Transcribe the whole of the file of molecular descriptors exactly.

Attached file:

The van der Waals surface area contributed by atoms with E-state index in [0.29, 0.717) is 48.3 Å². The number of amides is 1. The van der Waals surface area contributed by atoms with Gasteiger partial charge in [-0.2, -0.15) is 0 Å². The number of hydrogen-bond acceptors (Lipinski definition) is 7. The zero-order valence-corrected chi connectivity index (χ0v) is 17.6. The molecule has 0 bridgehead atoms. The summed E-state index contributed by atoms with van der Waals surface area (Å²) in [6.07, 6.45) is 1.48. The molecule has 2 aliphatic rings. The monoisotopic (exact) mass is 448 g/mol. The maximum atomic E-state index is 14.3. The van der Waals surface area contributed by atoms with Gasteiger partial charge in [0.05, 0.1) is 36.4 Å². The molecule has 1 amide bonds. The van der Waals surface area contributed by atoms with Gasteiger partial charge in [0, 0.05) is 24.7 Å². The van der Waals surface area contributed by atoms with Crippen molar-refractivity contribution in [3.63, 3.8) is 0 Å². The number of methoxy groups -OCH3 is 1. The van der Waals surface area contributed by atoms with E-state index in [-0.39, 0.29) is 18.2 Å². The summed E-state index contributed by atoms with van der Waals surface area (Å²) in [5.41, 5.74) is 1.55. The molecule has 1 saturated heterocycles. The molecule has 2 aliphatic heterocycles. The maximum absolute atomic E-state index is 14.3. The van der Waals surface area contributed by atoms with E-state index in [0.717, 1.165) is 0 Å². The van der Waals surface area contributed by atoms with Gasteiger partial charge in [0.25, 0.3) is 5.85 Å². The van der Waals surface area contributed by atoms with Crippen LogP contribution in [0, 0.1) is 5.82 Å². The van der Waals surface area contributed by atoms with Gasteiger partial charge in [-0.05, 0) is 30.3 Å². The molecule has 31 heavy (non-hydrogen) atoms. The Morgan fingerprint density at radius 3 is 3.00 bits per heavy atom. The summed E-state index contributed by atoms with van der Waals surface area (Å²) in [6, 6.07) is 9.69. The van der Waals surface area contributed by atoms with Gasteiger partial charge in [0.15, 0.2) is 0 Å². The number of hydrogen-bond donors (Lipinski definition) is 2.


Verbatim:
The van der Waals surface area contributed by atoms with E-state index in [0.29, 0.717) is 48.3 Å². The number of amides is 1. The van der Waals surface area contributed by atoms with Gasteiger partial charge in [-0.2, -0.15) is 0 Å². The number of hydrogen-bond acceptors (Lipinski definition) is 7. The zero-order valence-corrected chi connectivity index (χ0v) is 17.6. The molecule has 0 bridgehead atoms. The summed E-state index contributed by atoms with van der Waals surface area (Å²) in [6.07, 6.45) is 1.48. The molecule has 2 aliphatic rings. The monoisotopic (exact) mass is 448 g/mol. The maximum atomic E-state index is 14.3. The van der Waals surface area contributed by atoms with Gasteiger partial charge in [0.05, 0.1) is 36.4 Å². The molecule has 1 amide bonds. The van der Waals surface area contributed by atoms with Gasteiger partial charge in [0, 0.05) is 24.7 Å². The van der Waals surface area contributed by atoms with Crippen molar-refractivity contribution in [3.63, 3.8) is 0 Å². The number of methoxy groups -OCH3 is 1. The van der Waals surface area contributed by atoms with E-state index in [-0.39, 0.29) is 18.2 Å². The summed E-state index contributed by atoms with van der Waals surface area (Å²) in [5.41, 5.74) is 1.55. The molecule has 1 saturated heterocycles. The molecule has 2 aliphatic heterocycles. The maximum absolute atomic E-state index is 14.3. The van der Waals surface area contributed by atoms with E-state index in [0.717, 1.165) is 0 Å². The van der Waals surface area contributed by atoms with Gasteiger partial charge in [0.25, 0.3) is 5.85 Å². The van der Waals surface area contributed by atoms with Crippen LogP contribution in [0, 0.1) is 5.82 Å². The van der Waals surface area contributed by atoms with Gasteiger partial charge in [-0.05, 0) is 30.3 Å². The molecule has 31 heavy (non-hydrogen) atoms. The Morgan fingerprint density at radius 3 is 3.00 bits per heavy atom. The summed E-state index contributed by atoms with van der Waals surface area (Å²) in [6, 6.07) is 9.69. The van der Waals surface area contributed by atoms with Gasteiger partial charge in [0.15, 0.2) is 0 Å². The number of hydrogen-bond donors (Lipinski definition) is 2.